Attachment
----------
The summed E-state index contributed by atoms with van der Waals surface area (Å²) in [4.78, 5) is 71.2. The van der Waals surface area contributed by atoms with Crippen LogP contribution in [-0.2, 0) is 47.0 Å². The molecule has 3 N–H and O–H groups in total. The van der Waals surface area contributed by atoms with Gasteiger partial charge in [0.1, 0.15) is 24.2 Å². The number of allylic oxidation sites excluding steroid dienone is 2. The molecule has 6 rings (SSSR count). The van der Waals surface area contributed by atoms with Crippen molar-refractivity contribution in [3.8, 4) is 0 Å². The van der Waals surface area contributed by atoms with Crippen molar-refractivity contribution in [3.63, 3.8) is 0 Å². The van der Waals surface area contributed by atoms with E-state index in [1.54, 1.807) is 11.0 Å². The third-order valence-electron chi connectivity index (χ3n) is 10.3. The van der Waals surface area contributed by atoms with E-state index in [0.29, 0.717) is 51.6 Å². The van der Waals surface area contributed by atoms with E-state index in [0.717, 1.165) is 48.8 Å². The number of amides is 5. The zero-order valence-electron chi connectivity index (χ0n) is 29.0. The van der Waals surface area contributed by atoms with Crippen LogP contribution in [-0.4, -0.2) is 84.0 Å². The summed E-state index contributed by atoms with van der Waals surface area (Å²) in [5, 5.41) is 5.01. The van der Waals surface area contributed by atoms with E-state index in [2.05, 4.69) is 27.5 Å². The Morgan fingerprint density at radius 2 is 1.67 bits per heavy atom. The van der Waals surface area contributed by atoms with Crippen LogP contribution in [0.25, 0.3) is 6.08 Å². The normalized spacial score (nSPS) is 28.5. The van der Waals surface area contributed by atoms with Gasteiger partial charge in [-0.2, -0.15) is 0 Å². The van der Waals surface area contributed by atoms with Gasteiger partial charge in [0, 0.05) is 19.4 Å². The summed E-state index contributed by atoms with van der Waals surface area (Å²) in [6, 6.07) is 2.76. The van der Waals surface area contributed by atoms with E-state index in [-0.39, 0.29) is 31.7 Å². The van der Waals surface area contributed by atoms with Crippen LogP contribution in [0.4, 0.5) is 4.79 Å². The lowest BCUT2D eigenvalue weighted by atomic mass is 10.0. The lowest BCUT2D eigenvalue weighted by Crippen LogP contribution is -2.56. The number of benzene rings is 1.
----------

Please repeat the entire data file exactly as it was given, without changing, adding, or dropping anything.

The summed E-state index contributed by atoms with van der Waals surface area (Å²) in [4.78, 5) is 71.2. The van der Waals surface area contributed by atoms with Crippen LogP contribution in [-0.2, 0) is 47.0 Å². The molecule has 3 N–H and O–H groups in total. The van der Waals surface area contributed by atoms with Gasteiger partial charge in [0.1, 0.15) is 24.2 Å². The number of allylic oxidation sites excluding steroid dienone is 2. The molecule has 6 rings (SSSR count). The van der Waals surface area contributed by atoms with Crippen molar-refractivity contribution in [3.8, 4) is 0 Å². The van der Waals surface area contributed by atoms with Crippen molar-refractivity contribution in [3.63, 3.8) is 0 Å². The van der Waals surface area contributed by atoms with E-state index in [1.54, 1.807) is 11.0 Å². The third-order valence-electron chi connectivity index (χ3n) is 10.3. The van der Waals surface area contributed by atoms with E-state index in [0.29, 0.717) is 51.6 Å². The van der Waals surface area contributed by atoms with E-state index in [0.717, 1.165) is 48.8 Å². The number of amides is 5. The zero-order valence-electron chi connectivity index (χ0n) is 29.0. The van der Waals surface area contributed by atoms with Crippen LogP contribution in [-0.4, -0.2) is 84.0 Å². The summed E-state index contributed by atoms with van der Waals surface area (Å²) in [5, 5.41) is 5.01. The van der Waals surface area contributed by atoms with E-state index in [2.05, 4.69) is 27.5 Å². The Morgan fingerprint density at radius 2 is 1.67 bits per heavy atom. The van der Waals surface area contributed by atoms with Crippen LogP contribution in [0.25, 0.3) is 6.08 Å². The normalized spacial score (nSPS) is 28.5. The van der Waals surface area contributed by atoms with Gasteiger partial charge in [-0.2, -0.15) is 0 Å². The van der Waals surface area contributed by atoms with Gasteiger partial charge in [0, 0.05) is 19.4 Å². The summed E-state index contributed by atoms with van der Waals surface area (Å²) in [6, 6.07) is 2.76. The van der Waals surface area contributed by atoms with E-state index in [-0.39, 0.29) is 31.7 Å². The van der Waals surface area contributed by atoms with Crippen LogP contribution in [0.4, 0.5) is 4.79 Å². The lowest BCUT2D eigenvalue weighted by atomic mass is 10.0. The lowest BCUT2D eigenvalue weighted by Crippen LogP contribution is -2.56. The number of benzene rings is 1.